First time here? Start from the beginning
Also, check out Unknown Transmission for the other half of the story.

Pod People

February 19th, 2018

Spegg is wrapping me up in light green plastic. He’s got a big roll of it, like the kind they use when they’re crating up boxes on pallets. He’s wrapping me up. Around and around and around and around. I’m a plastic mummy. He’s got the Nanoblack all up in there, too. He whispered some bullshit and the oily substance stiffened and stuck hard to my body like burned glue.

Whatever’s left of my head gets it, too, but he leaves me a little slot to see out of and another one to breathe out of, which is kind of pointless because while I can see just fine, I’m pretty sure I’m not breathing.

Spegg is whistling while he works. The melody is a little off, but he’s whistling “When Johnny Comes Marching Home”, the American Civil War song, better known by American children as “The Ants Go Marching.” I’m actually curious which version a transgenic fish from 167 years in the future would actually know. Or if it’s something entirely different.

I let the thought go. Spegg has me in a modified fireman’s carry and we’re going out on the ice. He’s whistling something else now. I’m not sure what it is. We’re outside Shakleton’s hut. There’s a pod out here. It’s silver and black with four rows of black fins running along the top like dorsal fins. It’s sleek and perfect and shiny, seemingly untouched by the elements. A slight haze is visible around its perimeter.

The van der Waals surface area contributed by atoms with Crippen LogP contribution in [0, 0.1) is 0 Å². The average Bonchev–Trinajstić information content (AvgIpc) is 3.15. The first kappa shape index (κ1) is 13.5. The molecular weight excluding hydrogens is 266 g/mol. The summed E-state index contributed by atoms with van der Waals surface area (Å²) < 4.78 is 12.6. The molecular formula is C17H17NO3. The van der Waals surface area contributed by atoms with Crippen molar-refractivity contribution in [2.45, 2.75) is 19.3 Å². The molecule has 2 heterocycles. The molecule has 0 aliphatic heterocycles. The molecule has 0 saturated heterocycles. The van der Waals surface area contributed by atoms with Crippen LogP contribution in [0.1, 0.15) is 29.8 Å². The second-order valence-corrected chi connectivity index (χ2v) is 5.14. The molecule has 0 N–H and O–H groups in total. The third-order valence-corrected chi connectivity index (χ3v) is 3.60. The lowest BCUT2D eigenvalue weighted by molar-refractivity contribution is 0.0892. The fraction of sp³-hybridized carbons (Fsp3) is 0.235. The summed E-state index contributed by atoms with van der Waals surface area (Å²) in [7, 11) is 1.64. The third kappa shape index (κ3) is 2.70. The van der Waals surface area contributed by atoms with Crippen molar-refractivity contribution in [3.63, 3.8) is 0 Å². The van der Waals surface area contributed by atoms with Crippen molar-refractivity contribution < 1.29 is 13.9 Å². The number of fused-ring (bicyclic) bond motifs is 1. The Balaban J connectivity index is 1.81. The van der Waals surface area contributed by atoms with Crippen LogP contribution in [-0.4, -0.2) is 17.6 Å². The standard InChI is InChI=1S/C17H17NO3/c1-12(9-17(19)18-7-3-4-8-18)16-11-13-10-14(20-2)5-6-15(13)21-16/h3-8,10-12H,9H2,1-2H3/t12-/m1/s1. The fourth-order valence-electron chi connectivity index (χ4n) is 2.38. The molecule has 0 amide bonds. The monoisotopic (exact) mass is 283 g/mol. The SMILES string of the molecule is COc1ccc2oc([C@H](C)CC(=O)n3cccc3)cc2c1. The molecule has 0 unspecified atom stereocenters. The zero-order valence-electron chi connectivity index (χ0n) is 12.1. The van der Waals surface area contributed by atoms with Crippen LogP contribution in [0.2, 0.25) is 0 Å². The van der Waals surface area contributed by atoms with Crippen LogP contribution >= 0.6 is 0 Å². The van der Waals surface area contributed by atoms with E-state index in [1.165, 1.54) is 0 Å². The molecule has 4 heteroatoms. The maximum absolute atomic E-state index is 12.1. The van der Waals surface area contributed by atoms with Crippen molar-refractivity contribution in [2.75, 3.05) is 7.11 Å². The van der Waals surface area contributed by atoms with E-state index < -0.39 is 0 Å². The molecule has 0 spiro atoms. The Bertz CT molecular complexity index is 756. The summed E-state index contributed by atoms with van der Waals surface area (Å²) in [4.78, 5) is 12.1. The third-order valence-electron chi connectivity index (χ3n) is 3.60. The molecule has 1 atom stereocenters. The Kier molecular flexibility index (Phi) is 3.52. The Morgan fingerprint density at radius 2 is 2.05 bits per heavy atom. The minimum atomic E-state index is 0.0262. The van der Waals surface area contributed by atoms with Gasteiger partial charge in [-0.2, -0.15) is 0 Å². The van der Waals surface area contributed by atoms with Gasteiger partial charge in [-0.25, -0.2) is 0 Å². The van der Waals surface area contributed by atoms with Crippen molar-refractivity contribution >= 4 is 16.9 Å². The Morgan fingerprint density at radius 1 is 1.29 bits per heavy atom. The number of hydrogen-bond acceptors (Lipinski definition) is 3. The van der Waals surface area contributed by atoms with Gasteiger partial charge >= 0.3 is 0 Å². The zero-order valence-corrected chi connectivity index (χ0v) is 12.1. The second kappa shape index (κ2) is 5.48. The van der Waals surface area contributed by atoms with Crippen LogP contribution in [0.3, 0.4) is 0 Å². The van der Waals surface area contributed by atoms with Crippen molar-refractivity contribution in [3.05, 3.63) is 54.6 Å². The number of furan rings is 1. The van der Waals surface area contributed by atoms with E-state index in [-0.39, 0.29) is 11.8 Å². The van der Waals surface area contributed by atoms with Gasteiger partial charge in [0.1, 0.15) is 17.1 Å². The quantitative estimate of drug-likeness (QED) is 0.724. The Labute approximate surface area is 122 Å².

Spegg waves his hand and a small hatch materializes. Part of the shiny exterior just falls away into the haze and the pod’s interior is visible. There’s a simple silver chair in the center. Metallic and sort of leathery, somehow, and nothing else. Some edges are visible, where control panels might appear, but it is largely void of detail. Spegg slides me in on the floor behind the command chair, then follows me in and takes a seat. He waves his hand again and the hatch disappears. A few more gestures and the walls fall away entirely. There’s nothing left but the glow of a few instruments. Otherwise it looks like we’re sitting outside in the snow.

There’s an almost distant whirring sound as the ship lifts off the ice without the slightest jolt.

A Man Hole

February 16th, 2018

“This is wild,” Spegg says. He’s eaten his way through the dead man’s chest and he’s sitting in the hole. “It’s more comfortable than you’d think. I mean, you’re probably looking at me right now, thinking: ‘Gosh, that looks really uncomfortable.’ But it’s not! It’s really not. It’s quite nice, actually. Quite nice.”

Spegg is staring at me, as if he’s waiting for me to respond.

I blink my eyes.

“I thought you might say that,” he says. “I’m gonna keep him outside so he won’t spoil. Nice and cool. The good stuff is mostly gone anyway. Just bones and a bit of shoulder meat left now. And the head of course.”

He stands up and tries to brush himself off. Droplets of blood spray the floor. “Gah, I’m sorry, Wayne. You know, I’d planned on using the lion’s share of this guy to fix you up. Sheesh. I guess just couldn’t help myself.

“Oh, well! There’s more where that came from!